Sutterton’s natural burial ground

Bob Lowrie beside one of the plots in the natural burial ground at Sutterton. Photo: SG160513-112NG
Bob Lowrie beside one of the plots in the natural burial ground at Sutterton. Photo: SG160513-112NG
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Bob and Marion Lowrie are great ones for making plans for their future.

For instance, they have their succession plans in place for the future of their business, The Thatched Cottage at Sutterton. Their daughter will take it over and she in turn has a son who could follow in her footsteps.

And, just like other people approaching their 70s, Bob and Marion have also made plans for what happens when they die.

Except in their case it is not going to be a conventional cremation or burial, but a much more natural and eco-friendly affair.

The landlords at the pub and restaurant were given planning permission earlier in the year for a natural burial site in a nature reserve to the rear of their business.

“There were some in the village who objected,” said Bob (71). “The planning officer described it as death phobia, but there was also a lot of support.”

An interest in a natural burial ground arose after Marion did some research and was shocked at the price of funerals. Their daughter suggested they get buried in a field instead.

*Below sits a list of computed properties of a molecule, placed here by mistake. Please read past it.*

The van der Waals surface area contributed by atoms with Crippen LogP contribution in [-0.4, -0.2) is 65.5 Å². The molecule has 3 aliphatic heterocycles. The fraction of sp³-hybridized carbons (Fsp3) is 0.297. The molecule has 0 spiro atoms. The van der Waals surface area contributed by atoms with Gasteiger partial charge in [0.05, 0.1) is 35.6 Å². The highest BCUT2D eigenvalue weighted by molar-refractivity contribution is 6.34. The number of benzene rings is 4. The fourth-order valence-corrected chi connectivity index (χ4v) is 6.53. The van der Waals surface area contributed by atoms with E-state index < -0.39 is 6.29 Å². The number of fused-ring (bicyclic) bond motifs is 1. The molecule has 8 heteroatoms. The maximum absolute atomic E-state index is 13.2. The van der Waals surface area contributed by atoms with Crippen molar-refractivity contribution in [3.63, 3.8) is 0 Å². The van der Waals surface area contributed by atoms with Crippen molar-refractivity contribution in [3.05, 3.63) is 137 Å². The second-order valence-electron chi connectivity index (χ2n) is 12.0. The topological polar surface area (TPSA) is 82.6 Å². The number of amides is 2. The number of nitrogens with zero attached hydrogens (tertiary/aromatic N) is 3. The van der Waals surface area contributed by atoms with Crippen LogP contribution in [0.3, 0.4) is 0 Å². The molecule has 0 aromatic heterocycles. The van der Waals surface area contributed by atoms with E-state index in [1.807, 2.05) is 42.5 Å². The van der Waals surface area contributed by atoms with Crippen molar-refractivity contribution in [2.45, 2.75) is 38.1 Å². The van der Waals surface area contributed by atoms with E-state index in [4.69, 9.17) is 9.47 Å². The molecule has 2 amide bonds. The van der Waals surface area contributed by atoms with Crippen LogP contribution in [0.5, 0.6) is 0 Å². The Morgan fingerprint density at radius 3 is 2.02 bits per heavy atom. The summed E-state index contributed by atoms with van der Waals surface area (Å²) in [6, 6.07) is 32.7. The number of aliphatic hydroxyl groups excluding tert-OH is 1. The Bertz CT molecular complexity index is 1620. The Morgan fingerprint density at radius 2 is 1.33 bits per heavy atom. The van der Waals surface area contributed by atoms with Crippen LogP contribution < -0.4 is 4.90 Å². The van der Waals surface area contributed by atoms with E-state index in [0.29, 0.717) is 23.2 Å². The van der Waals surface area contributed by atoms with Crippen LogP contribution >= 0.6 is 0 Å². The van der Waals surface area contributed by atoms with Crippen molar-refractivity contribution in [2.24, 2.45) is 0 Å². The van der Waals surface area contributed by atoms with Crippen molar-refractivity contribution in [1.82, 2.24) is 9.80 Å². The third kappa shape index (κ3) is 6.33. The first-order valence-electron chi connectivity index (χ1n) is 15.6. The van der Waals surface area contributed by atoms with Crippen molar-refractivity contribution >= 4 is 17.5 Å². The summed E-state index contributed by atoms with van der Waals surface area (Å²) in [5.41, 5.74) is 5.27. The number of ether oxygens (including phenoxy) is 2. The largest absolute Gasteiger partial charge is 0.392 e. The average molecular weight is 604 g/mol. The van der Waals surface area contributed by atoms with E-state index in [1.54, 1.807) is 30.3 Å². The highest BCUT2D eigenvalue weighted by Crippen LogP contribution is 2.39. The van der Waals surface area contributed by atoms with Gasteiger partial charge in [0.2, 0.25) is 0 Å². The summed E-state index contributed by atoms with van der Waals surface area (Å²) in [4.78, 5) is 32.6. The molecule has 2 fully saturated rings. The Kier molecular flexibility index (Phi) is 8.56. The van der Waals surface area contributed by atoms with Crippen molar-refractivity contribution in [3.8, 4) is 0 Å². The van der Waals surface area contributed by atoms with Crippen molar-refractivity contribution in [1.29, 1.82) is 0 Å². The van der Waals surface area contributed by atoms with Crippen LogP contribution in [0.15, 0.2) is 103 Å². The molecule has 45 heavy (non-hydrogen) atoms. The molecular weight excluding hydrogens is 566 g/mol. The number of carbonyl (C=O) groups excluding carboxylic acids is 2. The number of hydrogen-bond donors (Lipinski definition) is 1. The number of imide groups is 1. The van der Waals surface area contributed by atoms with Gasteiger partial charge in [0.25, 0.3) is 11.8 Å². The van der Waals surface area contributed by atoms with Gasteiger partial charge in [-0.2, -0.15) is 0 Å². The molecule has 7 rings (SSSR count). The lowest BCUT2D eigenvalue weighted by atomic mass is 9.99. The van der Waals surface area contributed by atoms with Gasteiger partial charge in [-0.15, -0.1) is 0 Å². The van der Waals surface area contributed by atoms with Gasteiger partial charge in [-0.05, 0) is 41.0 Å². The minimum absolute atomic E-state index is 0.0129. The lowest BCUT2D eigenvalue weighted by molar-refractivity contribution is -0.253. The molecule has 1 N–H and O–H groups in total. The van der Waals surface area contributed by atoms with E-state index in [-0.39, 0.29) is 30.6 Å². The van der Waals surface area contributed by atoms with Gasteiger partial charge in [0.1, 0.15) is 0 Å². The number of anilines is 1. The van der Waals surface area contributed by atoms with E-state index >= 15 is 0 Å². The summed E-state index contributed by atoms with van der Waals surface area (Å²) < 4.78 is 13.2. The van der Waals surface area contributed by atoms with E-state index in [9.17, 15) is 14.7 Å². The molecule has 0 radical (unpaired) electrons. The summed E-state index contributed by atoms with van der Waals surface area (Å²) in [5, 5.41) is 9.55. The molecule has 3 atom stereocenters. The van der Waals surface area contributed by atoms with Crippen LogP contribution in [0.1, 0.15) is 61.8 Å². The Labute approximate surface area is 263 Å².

As the couple had bought an eight-acre field behind the pub, which they had then transformed into a nature reserve by planting 2,200 English hardwood trees, they already had the perfect location. The trees are now growing up and the area is filled with wild flowers, such as ox-eye daisies and forget-me-not.

Bob said: “The trees are protected by the Forestry Commission for 25 years and now we have planning permission for the burial ground no one can ever spoil it. That’s our little mark, but I also bought the land out of respect for my father, who always wanted land and never had it, and my mother who could draw trees like I have never seen.”

Burial plots are staked out among the trees in the nature reserve. Each burial takes place close to a tree, which Bob says assists with decomposition. Bodies are buried in a biodegradable coffin, wicker or cardboard, or else in a shroud.

Staff at the site take care of digging and putting back the soil. Bob says it is completely non-denominational service, so not restricted to any particular religion or any at all.

Both Bob and Marion plan to be interned in the natural burial ground, but they’re in no hurry. Bob had a heart operation three years ago and has been told there’s another 25 years in him yet!